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USGS Geology in the Parks

Visual Glossary

Close-up of tuff at Hole in the Wall, Mojave National Preserve


Tuff is a volcanic rock made up of a mixture of volcanic rock and mineral fragments in a volcanic ash matrix. Wherever there are explosive volcanic eruptions you can expect to find tuff.

Tuff forms when some combination of ash, rock and mineral fragments (pyroclastics or tephra) are blasted into the air, then fall to the ground as a mixed deposit. Most of the rock fragments tend to be volcanic rocks that were once solidified parts of the volcano that erupted to produce the tuff, but sometimes other types of rock are blasted out and incorporated into the tuff as well. Sometimes erupted material is so hot when it reaches the ground that it fuses together to produce a welded tuff.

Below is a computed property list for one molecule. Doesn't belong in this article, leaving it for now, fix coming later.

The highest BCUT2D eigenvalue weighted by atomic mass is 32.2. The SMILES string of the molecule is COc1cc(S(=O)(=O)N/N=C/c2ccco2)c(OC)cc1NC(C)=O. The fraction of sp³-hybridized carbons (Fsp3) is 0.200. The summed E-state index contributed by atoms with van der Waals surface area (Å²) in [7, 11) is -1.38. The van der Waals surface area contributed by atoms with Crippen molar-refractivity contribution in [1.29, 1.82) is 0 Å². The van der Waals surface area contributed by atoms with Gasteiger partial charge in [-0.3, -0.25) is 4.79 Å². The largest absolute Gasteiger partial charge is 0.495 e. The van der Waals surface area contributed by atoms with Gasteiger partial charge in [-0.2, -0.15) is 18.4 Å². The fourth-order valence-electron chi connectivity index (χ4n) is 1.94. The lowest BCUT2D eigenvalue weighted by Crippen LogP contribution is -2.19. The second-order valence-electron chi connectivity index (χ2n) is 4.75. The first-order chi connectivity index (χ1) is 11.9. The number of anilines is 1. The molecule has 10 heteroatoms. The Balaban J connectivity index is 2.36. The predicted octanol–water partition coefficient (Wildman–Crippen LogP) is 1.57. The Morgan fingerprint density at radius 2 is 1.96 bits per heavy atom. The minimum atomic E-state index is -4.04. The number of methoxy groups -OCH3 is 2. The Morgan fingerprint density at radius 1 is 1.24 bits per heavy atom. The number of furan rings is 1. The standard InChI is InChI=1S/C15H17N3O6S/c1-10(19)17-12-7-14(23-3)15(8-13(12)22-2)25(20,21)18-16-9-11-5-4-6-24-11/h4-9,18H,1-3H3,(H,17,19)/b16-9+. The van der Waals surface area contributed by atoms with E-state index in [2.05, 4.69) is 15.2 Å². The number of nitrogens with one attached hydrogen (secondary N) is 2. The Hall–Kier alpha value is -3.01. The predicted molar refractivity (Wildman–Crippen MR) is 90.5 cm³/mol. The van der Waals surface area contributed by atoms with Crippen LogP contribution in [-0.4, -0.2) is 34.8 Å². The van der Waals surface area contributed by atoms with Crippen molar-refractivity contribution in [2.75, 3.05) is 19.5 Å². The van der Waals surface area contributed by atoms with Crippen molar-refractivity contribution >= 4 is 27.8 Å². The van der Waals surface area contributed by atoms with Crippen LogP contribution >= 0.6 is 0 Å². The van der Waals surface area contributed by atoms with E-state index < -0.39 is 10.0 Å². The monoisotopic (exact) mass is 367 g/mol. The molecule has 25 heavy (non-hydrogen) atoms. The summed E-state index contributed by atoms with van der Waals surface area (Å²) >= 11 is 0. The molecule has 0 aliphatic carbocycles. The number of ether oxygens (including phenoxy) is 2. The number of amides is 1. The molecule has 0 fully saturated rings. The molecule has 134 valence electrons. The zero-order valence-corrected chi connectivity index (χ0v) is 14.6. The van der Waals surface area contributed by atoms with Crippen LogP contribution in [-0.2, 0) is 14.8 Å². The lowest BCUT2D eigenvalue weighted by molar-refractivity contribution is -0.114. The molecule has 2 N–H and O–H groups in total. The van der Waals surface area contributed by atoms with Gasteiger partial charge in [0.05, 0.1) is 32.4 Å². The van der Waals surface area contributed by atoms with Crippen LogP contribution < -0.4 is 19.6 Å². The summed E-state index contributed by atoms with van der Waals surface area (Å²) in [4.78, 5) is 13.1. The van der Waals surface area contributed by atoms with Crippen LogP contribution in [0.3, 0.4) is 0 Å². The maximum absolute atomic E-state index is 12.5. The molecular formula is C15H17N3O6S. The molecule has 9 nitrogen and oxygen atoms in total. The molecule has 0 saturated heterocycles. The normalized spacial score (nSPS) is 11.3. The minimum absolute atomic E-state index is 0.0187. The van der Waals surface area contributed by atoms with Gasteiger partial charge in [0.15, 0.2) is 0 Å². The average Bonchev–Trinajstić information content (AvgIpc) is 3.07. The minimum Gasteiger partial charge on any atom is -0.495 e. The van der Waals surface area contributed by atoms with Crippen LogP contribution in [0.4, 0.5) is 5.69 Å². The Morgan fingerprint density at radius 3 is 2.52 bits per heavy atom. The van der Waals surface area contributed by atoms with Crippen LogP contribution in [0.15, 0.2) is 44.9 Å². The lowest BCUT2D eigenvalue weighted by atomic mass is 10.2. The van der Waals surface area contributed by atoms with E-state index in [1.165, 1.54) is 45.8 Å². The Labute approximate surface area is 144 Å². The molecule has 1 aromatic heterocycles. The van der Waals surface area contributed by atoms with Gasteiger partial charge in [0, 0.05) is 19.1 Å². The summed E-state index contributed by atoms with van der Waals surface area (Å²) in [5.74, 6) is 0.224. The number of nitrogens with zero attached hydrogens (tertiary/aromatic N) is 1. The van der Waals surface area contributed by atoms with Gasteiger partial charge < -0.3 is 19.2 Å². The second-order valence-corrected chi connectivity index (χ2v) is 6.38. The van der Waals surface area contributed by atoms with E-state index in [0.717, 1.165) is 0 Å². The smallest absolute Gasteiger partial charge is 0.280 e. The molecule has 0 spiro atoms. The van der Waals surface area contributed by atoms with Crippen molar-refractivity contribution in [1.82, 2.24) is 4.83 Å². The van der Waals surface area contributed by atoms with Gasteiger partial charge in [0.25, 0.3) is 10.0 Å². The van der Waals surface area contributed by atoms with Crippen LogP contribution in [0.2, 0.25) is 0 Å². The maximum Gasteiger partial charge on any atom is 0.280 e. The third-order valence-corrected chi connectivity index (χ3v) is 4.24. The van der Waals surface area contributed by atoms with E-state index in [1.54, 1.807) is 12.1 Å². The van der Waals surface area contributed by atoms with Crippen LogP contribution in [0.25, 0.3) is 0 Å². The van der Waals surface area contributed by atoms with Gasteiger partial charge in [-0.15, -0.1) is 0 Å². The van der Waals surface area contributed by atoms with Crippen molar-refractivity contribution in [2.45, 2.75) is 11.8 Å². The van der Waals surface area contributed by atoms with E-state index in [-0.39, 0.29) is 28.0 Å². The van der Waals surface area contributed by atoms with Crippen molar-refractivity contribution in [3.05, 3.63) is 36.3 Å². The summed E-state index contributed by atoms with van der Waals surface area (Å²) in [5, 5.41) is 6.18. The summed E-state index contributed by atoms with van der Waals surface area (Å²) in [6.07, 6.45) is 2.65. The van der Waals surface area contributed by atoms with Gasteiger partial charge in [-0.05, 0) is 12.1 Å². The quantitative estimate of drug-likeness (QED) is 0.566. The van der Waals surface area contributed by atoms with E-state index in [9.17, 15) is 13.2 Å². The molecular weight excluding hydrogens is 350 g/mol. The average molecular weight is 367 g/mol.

The image above shows a typical tuff. This tuff is one of several layers deposited during violent volcanic eruptions that shook the Mojave Desert about 18 million years ago. You can see these colorful rocks at Hole in the Wall in Mojave National Preserve.

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